Studies suggest that one in three people in the US have diabetes. In fact, it is possible that these figures are higher as people living in rural areas may not be diagnosed correctly. Diabetes is a condition where your body is unable to regulate the amount of sugar in your blood; this can be due to a lack of insulin being produced or to your body not being able to process the insulin. This can generally be controlled through diet and medication. However, excess sugar in the body, particularly over a long period of time can damage blood vessels and nerves. Nerve damage is referred to as neuropathy; if this is a result of diabetes then it is called diabetic neuropathy; current estimates suggest in excess of 70% of diabetics have diabetic neuropathy.

What Does Diabetic Nerve Pain in the Feet Feel like?

Nerve damage almost always starts at the extremities of your body. This is why the feet are generally the first to be affected; although it is possible in your hands, arms and even your legs. The Initial Stages of pain are:

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    • Tingling

    In the first instance you are likely to experience tingling. This can be either a burning feel or the sensation that you are being pricked many times over with a sharp pin. You will have experienced this before when you have sat in an awkward position and temporarily stopped the blood flow to a hand or foot. The feeling of ‘pins and needles’ as the blood rushes back to your foot is the same as the tingling of diabetic neuropathy; except there is no visible restriction of blood.

    • Numbness

    It is normal for the foot to then feel numb. This means you will have no sensation. Although this may seem like a relief compared to the tingling pain it is more dangerous. Firstly, this means that your nerves have shut down; this may be temporary but shows they are becoming damaged. Secondly, an inability to feel your feet means you will not be able to feel if you cut yourself. Indeed you may even struggle to walk as you are unable to feel when your foot touches the ground. This can result in you walking like you are intoxicated and an increase in the risk of falling.

    • Shooting Pain

    It is also possible to feel sharp shooting pains. These will appear suddenly and then randomly. The pain is likely to be deliberating; especially as it is intense and unannounced. It can be likened to the sharp pain of cramp; but worse!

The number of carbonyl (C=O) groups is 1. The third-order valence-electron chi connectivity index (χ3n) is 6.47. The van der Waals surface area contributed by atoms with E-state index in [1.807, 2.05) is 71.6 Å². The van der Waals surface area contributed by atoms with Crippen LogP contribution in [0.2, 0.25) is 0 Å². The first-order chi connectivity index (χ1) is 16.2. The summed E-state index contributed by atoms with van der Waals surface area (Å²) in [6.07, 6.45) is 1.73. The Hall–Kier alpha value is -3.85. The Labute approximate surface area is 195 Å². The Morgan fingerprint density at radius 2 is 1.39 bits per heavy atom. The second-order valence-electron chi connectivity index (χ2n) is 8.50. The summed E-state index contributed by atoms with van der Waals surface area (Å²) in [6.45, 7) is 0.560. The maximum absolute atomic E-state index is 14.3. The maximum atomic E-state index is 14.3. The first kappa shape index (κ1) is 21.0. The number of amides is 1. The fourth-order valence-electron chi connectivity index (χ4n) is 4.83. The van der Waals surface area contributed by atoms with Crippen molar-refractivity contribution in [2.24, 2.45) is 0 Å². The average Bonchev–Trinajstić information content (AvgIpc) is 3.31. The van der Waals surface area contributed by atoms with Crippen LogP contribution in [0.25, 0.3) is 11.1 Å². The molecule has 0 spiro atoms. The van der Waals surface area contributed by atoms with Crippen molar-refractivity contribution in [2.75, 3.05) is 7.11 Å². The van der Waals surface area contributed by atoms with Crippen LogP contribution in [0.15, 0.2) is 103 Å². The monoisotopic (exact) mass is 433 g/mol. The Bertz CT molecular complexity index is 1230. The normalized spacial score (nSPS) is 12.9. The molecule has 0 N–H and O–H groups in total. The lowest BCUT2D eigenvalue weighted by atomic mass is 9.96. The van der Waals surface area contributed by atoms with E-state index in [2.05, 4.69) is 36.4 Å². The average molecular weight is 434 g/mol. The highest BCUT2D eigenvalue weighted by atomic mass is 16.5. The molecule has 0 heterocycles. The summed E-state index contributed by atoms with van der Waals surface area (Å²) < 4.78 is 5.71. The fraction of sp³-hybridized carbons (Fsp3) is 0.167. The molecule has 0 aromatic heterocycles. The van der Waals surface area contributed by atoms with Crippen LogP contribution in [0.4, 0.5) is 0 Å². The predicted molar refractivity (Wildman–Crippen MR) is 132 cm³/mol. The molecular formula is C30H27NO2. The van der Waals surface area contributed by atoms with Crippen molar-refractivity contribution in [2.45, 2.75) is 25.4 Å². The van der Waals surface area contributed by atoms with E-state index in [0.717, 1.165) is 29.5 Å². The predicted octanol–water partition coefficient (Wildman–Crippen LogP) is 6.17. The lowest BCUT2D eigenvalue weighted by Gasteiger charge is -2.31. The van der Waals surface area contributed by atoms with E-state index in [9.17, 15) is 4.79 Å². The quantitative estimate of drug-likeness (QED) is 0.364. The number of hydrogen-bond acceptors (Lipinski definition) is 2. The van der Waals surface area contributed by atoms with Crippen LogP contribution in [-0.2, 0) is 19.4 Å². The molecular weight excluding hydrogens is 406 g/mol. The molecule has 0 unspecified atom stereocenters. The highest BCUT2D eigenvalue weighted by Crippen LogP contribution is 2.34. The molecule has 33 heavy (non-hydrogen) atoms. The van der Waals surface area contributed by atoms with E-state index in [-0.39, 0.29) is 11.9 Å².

• Temperature Fluctuation

    Diabetic neuropathy can cause you to feel warm items as extremely hot, or even extremely cold. This is because the damaged nerves are not able to distinguish correctly between sensations and are reacting in protective mode. Of course, this reaction is likely to cause additional accidents; for instance if you are walking into a pool and the foot bath feels hot you can jump in shock and fall over.

    • Pain Spreads

    As your condition worsens it is likely that the nerve damage will spread. This means that the sensations you have experienced in your feet can move up your legs. At this point many diabetic neuropathy sufferers have reported that even the simplest movement, such as tapping your foot on the floor can send an excruciating amount of pain across your foot and up your leg.

    How to Deal with Diabetic Nerve Pain in the Feet

    Nerve damage is generally irreversible. However, it is possible to minimize the future damage being caused to your body. There are several ways in which you can achieve this:

    • Blood Sugar

    You must monitor your blood sugar regularly and control it. This will prevent it from getting too high and causing damage to any of your nerves; or any additional damage. The best way to do this is to devise a diet, with a good nutritional expert, and stick to it!

    • Exercise

    Exercise encourages blood flow round the body and helps to ensure all the vital parts have an adequate supply of oxygen. This can help to prevent your nerves from being damaged. More importantly, exercise will burn sugar. This can help to reduce the amount you have in your body; reducing the effects of high blood sugar levels and helping you to manually control your blood sugar level. It has even been suggested that, as exercise lowers the blood sugar level, it can improve the way your body uses insulin. Any pain in your feet should be taken seriously. If it conforms to the symptoms here then you should see a health professional; you may be suffering from diabetes which will need to be assessed and treated.